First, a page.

From the candy bar to the cigarette, records to roller coasters, a technological revolution during the last quarter of the nineteenth century precipitated a colossal shift in human consumption and sensual experience. Food, drink, and many other consumer goods came to be mass-produced, bottled,... More Info
François Furet needs little introduction. Widely considered one of the leading historians of the French Revolution, he was a maverick for his time, shining a critical light on the entrenched Marxist interpretations that prevailed during the mid-twentieth century.
Since its launch in 2001, Wikipedia has been a lightning rod for debates about knowledge and traditional authority. It has come under particular scrutiny from publishers of print encyclopedias and college professors, who are skeptical about whether a crowd-sourced encyclopedia—most of whose... More Info
Arthur Ashe explains how this iconic African American tennis player overcame racial and class barriers to reach the top of the tennis world in the 1960s and 1970s. But more important, it follows Ashe’s evolution as an activist who had to contend with the shift from civil rights to Black Power.... More Info
Describes how recent archaeological research has transformed long-held myths about the Americas, revealing far older and more advanced cultures with a greater population than were previously thought to have existed.
A marvelous global history of the pivotal year 1945 as a new world emerged from the ruins of World War II Year Zero is a landmark reckoning with the great drama that ensued after war came to an end in 1945. One world had ended and a new, uncertain one was beginning. Regime change had come on a... More Info
From the Man Booker-nominated author of the novel Far to Go and one of our most talented young writers comes an unflinching, moving and unforgettable memoir about family secrets and the rediscovered past. Alison Pick was born in the 1970s and raised in a supportive, loving family. She grew up... More Info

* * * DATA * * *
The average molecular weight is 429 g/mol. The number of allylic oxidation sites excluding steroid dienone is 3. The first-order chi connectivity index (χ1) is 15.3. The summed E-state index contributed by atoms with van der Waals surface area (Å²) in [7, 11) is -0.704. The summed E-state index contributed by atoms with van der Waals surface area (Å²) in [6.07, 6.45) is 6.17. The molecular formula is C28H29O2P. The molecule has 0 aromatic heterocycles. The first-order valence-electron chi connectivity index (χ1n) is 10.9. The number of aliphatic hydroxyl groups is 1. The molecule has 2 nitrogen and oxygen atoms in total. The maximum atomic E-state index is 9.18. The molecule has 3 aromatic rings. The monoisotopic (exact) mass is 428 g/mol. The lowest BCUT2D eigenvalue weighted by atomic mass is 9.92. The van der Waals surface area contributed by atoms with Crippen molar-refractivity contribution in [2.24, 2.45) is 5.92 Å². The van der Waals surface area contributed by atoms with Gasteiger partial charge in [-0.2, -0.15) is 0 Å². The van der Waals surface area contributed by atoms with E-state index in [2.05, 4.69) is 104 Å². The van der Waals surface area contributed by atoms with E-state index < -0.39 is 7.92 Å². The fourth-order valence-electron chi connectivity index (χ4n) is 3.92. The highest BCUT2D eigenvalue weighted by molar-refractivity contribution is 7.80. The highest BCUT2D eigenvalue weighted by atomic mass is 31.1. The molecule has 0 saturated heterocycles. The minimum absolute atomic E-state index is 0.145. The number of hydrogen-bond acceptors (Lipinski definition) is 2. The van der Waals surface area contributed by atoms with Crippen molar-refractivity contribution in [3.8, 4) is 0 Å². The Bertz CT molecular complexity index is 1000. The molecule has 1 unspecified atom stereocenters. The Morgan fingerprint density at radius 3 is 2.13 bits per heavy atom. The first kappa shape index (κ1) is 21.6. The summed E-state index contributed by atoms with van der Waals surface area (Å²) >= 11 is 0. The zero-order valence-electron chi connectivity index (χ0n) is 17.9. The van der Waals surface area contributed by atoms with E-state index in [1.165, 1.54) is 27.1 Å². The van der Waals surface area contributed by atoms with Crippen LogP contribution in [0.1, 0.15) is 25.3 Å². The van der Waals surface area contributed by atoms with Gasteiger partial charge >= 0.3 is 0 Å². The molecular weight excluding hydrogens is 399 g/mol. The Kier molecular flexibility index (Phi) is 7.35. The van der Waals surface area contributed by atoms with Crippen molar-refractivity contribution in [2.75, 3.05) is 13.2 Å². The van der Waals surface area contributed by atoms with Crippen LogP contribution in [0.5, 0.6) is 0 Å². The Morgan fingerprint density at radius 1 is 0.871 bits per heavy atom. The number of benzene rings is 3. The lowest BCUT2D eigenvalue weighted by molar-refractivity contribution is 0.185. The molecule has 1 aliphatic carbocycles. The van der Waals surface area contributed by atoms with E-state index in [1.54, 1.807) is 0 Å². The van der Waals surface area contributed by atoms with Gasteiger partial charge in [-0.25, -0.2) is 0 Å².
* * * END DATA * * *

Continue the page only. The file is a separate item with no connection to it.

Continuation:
'Some battles change nothing. Waterloo changed almost everything.' Bestselling author Bernard Cornwall is celebrated for his ability to bring history to life. Here, in his first work of non-fiction, he has written the true story of the epic battle of Waterloo - a momentous turning point in European... More Info
The Art of Travel is Alain de Botton's travel guide with a difference.Few activities seem to promise us as much happiness as going travelling: taking off for somewhere else, somewhere far from home, a place with more interesting weather, customs and landscapes.
Part history, part biography, part true crime, Hanns and Rudolf chronicles the untold story of the Jewish investigator who pursued and captured one of Nazi Germany's most notorious war criminals. May 1945. In the aftermath of the Second World War, the first British War Crimes Investigation Team is... More Info
In England in 2007 Peter Connelly, a 17 month old little boy - known initially in the media reporting as 'Baby P' - died following terrible neglect and abuse. Fifteen months later, his mother, her boyfriend and the boyfriend's brother were sent to prison. But media attention turned on those who... More Info
“A fresh and fast-paced study of one of the most important crimes of the twentieth century” (The Washington Post), The Brother now discloses new information revealed since the original publication in 2003—including an admission by his sons that Julius Rosenberg was indeed a Soviet spy and a... More Info
A brilliant evocation of the post-Civil War era by the acclaimed author of Patriots and Union 1812. After Lincoln tells the story of the Reconstruction, which set back black Americans and isolated the South for a century. With Lincoln’s assassination, his “team of rivals,” in Doris Kearns... More Info
An uplifting tale of travelling with Team Canada as they compete for the Homeless World Cup. In 2008 Dave Bidini accompanies Homeless Team Canada to the Homeless World Cup in Melbourne, Australia.
A beautifully presented guide to the foods that have had the greatest impact on human civilization. Though many of the foods in this book are taken for granted and one (the mammoth) is no longer consumed, these foods have kept humans alive for millennia and theirs is a fascinating story.
An examination of the transformative and therapeutic potential of psychedelic drugs draws on half a century of scientific, political and legal controversy while outlining key findings about their role in the treatment of PTSD and other conditions. 40,000 first printing.